John (not his real name) called me the day before Christmas to tell me he was interested in selling his company. We met a few days later at which time I learned he had a partner who was 75 years old. John was 69. John gave me a tour of his plant, and it was obvious he had a strong company. Their experienced workforce produced a high-margin product that provided a mission-critical function for the manufacturing plants they supplied. As I walked through the plant I thought about the dozens of private equity investors who would love to buy the company. After the tour, John told me he was ready to sell and he thought “the old guy” (that’s how he referred to his 75-year old partner) was on board with that decision. John asked me to research the company’s valuation, and we agreed to regroup after the first of the year.
A couple days after Christmas John call to tell me he and his partner could not agree to sell, asking me to put our process on hold. I could tell John was disappointed; he was stuck and I was disappointed for him. I didn’t say this to John because I don’t know the perfect time to exit from a business, but I’m fairly certain it’s before you and your partner reach your late 60s. Which got me thinking, why are owners so reluctant to have an exit plan for their business? I started to jot down the questions I hear when I talk with business owners about exiting …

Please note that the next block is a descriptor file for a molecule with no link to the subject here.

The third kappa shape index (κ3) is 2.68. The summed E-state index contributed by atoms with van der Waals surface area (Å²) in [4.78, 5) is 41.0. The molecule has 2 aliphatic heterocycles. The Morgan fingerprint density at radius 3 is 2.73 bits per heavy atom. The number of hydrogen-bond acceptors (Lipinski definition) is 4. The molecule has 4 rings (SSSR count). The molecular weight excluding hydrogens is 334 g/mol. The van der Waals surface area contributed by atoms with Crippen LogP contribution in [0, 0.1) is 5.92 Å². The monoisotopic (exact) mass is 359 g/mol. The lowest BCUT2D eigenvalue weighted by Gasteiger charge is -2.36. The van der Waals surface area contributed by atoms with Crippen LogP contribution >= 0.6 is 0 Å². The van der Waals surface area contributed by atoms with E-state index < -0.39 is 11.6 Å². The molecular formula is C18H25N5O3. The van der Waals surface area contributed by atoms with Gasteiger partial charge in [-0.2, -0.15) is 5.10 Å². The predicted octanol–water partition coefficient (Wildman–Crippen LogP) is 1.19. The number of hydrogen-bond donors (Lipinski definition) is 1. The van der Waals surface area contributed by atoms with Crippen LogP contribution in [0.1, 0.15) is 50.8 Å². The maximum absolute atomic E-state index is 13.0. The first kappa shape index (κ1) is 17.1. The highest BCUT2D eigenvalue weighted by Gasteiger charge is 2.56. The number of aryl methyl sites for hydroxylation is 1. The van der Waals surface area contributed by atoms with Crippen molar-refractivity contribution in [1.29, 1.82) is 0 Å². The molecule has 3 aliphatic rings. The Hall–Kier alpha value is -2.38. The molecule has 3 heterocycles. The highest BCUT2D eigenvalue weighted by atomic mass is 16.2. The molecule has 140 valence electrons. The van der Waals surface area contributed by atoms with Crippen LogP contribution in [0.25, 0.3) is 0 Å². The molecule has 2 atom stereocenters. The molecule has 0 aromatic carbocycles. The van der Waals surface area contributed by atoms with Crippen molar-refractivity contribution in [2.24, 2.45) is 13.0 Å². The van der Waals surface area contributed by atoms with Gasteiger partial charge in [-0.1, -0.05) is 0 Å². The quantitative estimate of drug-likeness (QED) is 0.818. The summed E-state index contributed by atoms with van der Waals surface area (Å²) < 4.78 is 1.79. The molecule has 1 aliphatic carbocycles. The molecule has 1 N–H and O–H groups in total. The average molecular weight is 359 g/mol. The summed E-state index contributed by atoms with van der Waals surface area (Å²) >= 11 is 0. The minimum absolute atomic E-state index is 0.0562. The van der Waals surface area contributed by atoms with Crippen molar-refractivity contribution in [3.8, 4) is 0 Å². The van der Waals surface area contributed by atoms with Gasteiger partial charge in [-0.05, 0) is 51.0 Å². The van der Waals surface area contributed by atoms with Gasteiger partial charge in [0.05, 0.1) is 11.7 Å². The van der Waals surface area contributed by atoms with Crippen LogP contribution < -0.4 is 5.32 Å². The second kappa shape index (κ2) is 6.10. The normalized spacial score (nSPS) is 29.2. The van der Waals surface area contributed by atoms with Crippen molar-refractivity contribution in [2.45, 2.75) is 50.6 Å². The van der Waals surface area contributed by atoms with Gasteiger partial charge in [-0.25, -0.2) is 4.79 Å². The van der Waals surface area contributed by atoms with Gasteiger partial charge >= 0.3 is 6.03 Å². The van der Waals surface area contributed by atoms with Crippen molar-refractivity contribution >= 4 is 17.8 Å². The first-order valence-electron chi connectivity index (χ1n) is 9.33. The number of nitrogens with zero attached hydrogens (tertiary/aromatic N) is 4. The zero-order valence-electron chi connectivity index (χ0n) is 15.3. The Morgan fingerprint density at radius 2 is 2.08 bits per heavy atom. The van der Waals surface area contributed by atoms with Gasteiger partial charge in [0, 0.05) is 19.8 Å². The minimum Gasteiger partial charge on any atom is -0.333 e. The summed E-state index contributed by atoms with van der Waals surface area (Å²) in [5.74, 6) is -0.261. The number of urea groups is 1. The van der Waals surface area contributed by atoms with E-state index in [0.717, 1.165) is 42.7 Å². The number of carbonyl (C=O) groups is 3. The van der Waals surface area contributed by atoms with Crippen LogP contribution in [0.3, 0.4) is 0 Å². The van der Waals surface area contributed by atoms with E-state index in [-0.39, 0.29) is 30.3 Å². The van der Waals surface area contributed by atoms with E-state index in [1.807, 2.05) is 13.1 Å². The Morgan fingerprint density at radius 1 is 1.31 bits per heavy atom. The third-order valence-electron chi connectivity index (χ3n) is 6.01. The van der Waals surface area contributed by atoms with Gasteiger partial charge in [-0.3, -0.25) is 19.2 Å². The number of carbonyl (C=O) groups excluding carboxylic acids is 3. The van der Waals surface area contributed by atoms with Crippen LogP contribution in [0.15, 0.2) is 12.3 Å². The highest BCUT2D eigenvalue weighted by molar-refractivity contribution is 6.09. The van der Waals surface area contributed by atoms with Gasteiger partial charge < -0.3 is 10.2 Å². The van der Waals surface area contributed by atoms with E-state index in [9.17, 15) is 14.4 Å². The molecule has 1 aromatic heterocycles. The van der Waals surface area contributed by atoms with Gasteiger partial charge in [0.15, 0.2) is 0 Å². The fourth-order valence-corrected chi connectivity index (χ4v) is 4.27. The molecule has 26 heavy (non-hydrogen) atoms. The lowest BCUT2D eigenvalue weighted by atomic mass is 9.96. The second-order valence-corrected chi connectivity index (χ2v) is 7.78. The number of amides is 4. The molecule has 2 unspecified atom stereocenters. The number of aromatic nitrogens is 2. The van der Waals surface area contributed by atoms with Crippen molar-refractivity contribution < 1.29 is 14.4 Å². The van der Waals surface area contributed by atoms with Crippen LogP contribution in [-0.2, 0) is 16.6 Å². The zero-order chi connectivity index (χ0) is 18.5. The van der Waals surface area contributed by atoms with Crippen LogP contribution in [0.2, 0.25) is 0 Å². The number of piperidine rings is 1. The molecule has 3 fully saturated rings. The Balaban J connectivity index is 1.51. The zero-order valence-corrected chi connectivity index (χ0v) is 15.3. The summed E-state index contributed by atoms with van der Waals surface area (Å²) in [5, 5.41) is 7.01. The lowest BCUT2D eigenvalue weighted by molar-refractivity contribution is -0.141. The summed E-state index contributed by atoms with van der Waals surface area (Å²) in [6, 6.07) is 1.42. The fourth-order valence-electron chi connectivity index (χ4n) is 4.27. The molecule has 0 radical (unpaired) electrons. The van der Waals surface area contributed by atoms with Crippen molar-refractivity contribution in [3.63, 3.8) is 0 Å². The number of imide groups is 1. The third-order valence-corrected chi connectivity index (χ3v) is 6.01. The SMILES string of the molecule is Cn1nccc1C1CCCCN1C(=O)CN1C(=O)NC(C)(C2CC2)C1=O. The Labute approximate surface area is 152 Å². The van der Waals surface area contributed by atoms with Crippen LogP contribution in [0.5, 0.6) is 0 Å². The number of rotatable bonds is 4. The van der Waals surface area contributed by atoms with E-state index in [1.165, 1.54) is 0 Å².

How much will it cost?
Will my employees and customers find out?
Who can I trust to guide me through this?
How much of a distraction will it be?
I suppose the bottom line is this …. business owners fear the process of exiting from their business. Based on horror stories I have heard from owners about how their exits were handled, I can appreciate why the process generates fear. Let’s call a spade a spade …..there are business brokers roaming around these days calling themselves “exit planners” but all they want is a fee to list the business for sale then wait for a buyer to miraculously show up. Any wonder 80% of the businesses for sale do not get sold? (per business transition expert Tom West).
Speaking in very broad strokes, there are three components of a professional exit plan: 1) a market valuation of the business; 2) a plan to optimize the business’ “sell-ability”; 3) a plan to optimize the seller’s post-sale life, including tax minimization strategies. A professional exit plan takes at least 6-12 months to develop BEFORE the business goes on the market.
Is it too late for John and his partner to have an exit plan put in place? Well, actually, yes it might be too late, but there is no downside in starting …. while they might have justified fear about the process, John will be in a better position once “the old guy” decides it’s time to sell. Let’s hope “the old guy” can make that decision on his own, before other circumstances force the decision on him.
Moral of the week: plan to sell your business before you have to……exit plans prepare you for an uncertain future.
Tennessee Valley Group
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